It can’t possibly be the end of summer. It doesn’t feel like summer is over, but we who live here know that the best part of the season is about to begin. The days are dryer, a bit cooler and best of all, less traffic everywhere. Jon and I went down to the Jetties late day on Sunday. We walked down the boardwalk by the Galley Restaurant , dubbed “the Gaza Strip” by locals many, many years ago. Right away we ran into familiar folks enjoying the less crowded beach and a swim in the calm water there, always warmer than the ocean.
Reflecting on the photos I took while away this summer, I came upon several of the Napa Valley Wine Train taken from my car window. Train travel seems like such a civilized way to get from one place to another. When I was a child we often took the train from Connecticut to visit my grandparents in Florida. Back then it was an overnight trip and seemed very exciting sleeping in the pull-down berths, and eating in the dining car.
Many years later, we took a train from Spain to France. We were with our friends Ted and Gretchen and to this day, long after many other vacations abroad, we still reminisce about the meal we had on that train. We can’t remember what we ate, but the experience was memorable.; the elegance of the table setting,, the surroundings, the scenery out the window, and the service. I’m sure the meal was just as wonderful. I remember commenting to Gretchen about how expensive it was and her response, “You’ll forget the cost over time, but you’ll always remember the experience. “ Of course, she was right.
So, once home I looked up the Napa Valley Wine Train to learn something about it. There are only 6 cars. It goes between San Francisco and St. Helena, just 36 miles taking 3 hours with lots of food and wine served along the way. In fact, some of the trips are scheduled to stop at the vineyards along the way. This seems like a positively wonderful way to spend a weekend if you live in that city.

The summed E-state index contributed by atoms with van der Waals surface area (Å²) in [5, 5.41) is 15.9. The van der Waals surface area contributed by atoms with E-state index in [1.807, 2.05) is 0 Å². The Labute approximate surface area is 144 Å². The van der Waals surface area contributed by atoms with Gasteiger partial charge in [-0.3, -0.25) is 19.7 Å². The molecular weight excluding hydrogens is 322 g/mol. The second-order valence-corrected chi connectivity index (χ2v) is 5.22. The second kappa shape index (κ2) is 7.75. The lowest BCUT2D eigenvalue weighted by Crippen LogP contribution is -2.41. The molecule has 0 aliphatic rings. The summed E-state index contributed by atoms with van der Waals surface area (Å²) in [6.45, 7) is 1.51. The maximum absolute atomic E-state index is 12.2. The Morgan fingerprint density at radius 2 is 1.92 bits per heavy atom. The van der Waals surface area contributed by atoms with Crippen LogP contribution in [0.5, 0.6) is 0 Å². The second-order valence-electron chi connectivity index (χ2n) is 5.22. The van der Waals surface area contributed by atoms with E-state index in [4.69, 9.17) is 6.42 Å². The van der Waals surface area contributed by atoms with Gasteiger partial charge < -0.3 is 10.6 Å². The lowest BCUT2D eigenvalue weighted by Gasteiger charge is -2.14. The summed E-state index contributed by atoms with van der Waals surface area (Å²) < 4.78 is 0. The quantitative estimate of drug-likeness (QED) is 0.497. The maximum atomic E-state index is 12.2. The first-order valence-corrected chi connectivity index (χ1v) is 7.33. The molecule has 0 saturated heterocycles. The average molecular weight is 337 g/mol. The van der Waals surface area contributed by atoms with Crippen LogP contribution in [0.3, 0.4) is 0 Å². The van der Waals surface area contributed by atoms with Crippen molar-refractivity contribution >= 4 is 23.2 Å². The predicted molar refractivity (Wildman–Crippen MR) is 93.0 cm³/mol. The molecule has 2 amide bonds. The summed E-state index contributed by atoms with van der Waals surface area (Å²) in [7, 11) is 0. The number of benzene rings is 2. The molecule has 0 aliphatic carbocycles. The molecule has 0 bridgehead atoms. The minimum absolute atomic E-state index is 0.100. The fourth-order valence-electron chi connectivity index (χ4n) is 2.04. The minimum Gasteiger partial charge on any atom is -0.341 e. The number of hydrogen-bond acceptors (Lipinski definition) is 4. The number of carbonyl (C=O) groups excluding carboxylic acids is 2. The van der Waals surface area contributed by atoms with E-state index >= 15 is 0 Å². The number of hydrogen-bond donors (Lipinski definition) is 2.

I once took the Acela, owned by Amtrak, rom Boston to New York. One car was reserved as the “quiet car” where no cell phones were allowed. This seemed like a good idea and I remember the trip as quite relaxing. I don’t think I remember too many plane trips as being as enjoyable. It seems that train travel is a nice way to transition from one place to another, not just physically but mentally, if you aren’t in a great hurry. Maybe that’s the operative word. Travel should start with “not being in a hurry.” We, as a collective, are always in a hurry. Now is the time for all Nantuketers to take a “staycation.” I really hate that word that popped into the media a few years ago when the cost of gasoline rose to new heights. But it’s still a good idea. When was the last time you took a bottle of wine, some cheese and crackers and went out to Madaket in time to see the sunset? Last night there was the most incredible sunset of the summer and fortunately we didn’t miss it. When did you go for an after work swim or take a Sunday at the beach? You can actually park at any beach at any time of the day from now until the end of beach days. When did you last go into town for an ice cream cone after dinner? The lines at the Juice Bar and certainly the drugstore will be non-existent after Labor Day. And when was the last time you wandered down to Old South Wharf, Swain’s and Straightwharf to see the fabulous yachts in the harbor before they depart? Soon you won’t need a reservation at any restaurant and a date night of an early supper and movie won’t require strategic planning. Take a bike ride on the new Cisco bike path, or for the more ambitious, ‘Sconset (put your bike on the Wave for the return trip if desired). And one of best destinations before they close for the season is the Shipwreck and Lifesaving Museum in Polpis. What a scenic bike ride, even car ride to get there! These are the simple things that cost nothing that we forget are so accessible. Nantucket may get overrun with tourists all summer long, but then, the island settles down, as it has forever, and the beauty of the island is revealed once again, It’s your home. Take advantage of living here.